Table 2: Characteristics of each patient and each eye that underwent pars plana vitrectomy for removal of vitreous floaters. View Table 2
At the time of the surgery, 42 eyes were pseudophakic (78%) and 42 eyes had PVD (78%). 11 eyes had nuclear sclerosis (20%) and 5 eyes had glaucoma (9%). Several other pathologies present at the time of surgery are presented.
In the minimum follow-up period of 1 month, there were no sight threatening complications, as defined above, in 100% of patients (n = 51). 11.1% (n = 6) of patients had new pathologies arise during the course of follow-up. Table 3 presents all post-operative complications. Three patients (5.6%) developed epiretinal membrane, one patient developed posterior uveitis (1.8%), and one patient developed a new vitreous hemorrhage (1.8%). One patient also developed a possible bulbar neuritis (1.8%). There were no cases of endophthalmitis, cataracts, or retinal tears.
Table 3: Post-operative complications observed in patients following pars plana vitrectomy and course of action taken. View Table 3
Epiretinal membrane occurred in 3 eyes (5.6%) at 3 weeks, 3 months, and 5.5 months after surgery. Epiretinal membrane occurred 3 weeks after surgery in a 58-year-old male with vitreous debris secondary to PVD and vitreomacular traction syndrome. Observation was recommended. A recurrent and worsening epiretinal membrane was reported in a 77-year-old female with pseudophakia and PVD 3 months after surgery. Observation was recommended, and the patient was given the option for further surgery if needed. A symptomatic Epiretinal membrane with a pseudohole significantly effecting ADL developed in a pseudophakic 70-year-old male with PVD 5.5 months after surgery. A 23g PPV under MAC with ILM stripping was carried out with resolution of symptoms. Posterior uveitis developed in 1 eye (1.8%) 1 month after surgery in a 73-year-old female with pseudophakia and PVD who was placed under observation after having ESR/CRP labs done. Vitreous hemorrhage developed at 1 month after surgery in 1 eye (1.8%) belonging to a 75-year-old male which spontaneously cleared within a month of onset. 1 eye (1.8%) in a 65-year-old male presented 9 months after surgery with eye pain thought to be a possible bulbar neuritis which was referred to a neurologist for assessment.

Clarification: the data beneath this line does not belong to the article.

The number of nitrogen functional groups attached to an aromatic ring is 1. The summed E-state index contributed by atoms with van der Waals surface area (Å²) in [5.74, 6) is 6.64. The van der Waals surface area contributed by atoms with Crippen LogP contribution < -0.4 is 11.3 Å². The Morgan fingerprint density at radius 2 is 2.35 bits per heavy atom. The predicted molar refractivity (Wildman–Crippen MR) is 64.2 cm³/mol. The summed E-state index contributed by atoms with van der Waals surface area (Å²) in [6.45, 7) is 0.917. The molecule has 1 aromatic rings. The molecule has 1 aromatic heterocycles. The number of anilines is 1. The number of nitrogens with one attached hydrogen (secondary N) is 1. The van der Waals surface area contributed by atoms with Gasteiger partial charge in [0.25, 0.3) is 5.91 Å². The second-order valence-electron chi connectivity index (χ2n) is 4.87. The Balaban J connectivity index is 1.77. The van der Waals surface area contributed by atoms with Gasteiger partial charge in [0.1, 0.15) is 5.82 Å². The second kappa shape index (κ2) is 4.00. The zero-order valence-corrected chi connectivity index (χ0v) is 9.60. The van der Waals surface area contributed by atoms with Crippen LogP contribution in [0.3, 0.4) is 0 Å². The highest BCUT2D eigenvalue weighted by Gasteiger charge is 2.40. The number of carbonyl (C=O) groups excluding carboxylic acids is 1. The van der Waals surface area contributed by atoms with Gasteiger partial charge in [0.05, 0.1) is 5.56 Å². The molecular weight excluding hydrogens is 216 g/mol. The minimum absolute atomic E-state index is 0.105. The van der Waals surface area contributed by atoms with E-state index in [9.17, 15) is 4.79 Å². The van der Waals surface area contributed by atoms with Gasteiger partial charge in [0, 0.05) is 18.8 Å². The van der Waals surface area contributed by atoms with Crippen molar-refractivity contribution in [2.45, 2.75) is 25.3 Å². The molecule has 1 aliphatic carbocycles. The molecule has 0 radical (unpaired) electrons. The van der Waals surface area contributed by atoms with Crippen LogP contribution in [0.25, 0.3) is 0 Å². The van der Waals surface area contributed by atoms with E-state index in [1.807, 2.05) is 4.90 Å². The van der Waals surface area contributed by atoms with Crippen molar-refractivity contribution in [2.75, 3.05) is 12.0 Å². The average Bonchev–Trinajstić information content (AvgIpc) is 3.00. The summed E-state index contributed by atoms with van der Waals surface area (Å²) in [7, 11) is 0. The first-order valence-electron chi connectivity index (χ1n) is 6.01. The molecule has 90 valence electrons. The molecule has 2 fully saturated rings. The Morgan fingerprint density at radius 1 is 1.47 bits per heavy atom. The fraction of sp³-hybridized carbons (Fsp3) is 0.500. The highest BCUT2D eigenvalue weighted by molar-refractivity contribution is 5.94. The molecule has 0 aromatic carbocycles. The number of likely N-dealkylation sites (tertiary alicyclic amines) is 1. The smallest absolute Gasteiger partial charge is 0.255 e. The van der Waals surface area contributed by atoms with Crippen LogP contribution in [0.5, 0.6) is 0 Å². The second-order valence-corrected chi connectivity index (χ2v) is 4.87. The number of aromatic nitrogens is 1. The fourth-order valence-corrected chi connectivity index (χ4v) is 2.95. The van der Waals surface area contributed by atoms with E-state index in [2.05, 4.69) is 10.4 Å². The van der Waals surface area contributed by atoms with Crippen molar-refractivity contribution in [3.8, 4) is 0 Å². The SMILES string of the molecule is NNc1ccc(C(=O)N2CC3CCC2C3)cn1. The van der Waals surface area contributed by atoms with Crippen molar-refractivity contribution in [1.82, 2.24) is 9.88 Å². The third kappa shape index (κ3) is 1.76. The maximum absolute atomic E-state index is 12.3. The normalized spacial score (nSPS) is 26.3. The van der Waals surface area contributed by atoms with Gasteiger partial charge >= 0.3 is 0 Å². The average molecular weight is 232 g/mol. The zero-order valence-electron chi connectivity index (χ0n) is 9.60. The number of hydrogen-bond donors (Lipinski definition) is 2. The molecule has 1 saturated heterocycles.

Visual acuities did not significantly change after PPV (Figure 1). 46 (85.2%) of eyes had more than 3 months of follow up time and were included in this comparison. Preoperative visual acuity converted to LogMAR was 0.31 with a standard deviation of 0.28 while the post-operative VA was 0.28 with a standard deviation of 0.27. A paired t-test revealed no significant difference between pre-op and post-op logMAR visual acuities (P = 0.24). 14 eyes also utilized a pinhole exam during examination. Within the pinhole visual acuities, the logMAR VA pre-operatively was 0.27 (SD 0.17) and the VA mean post-operatively was 0.26 (SD 0.16). No significant difference was found (p = 0.43).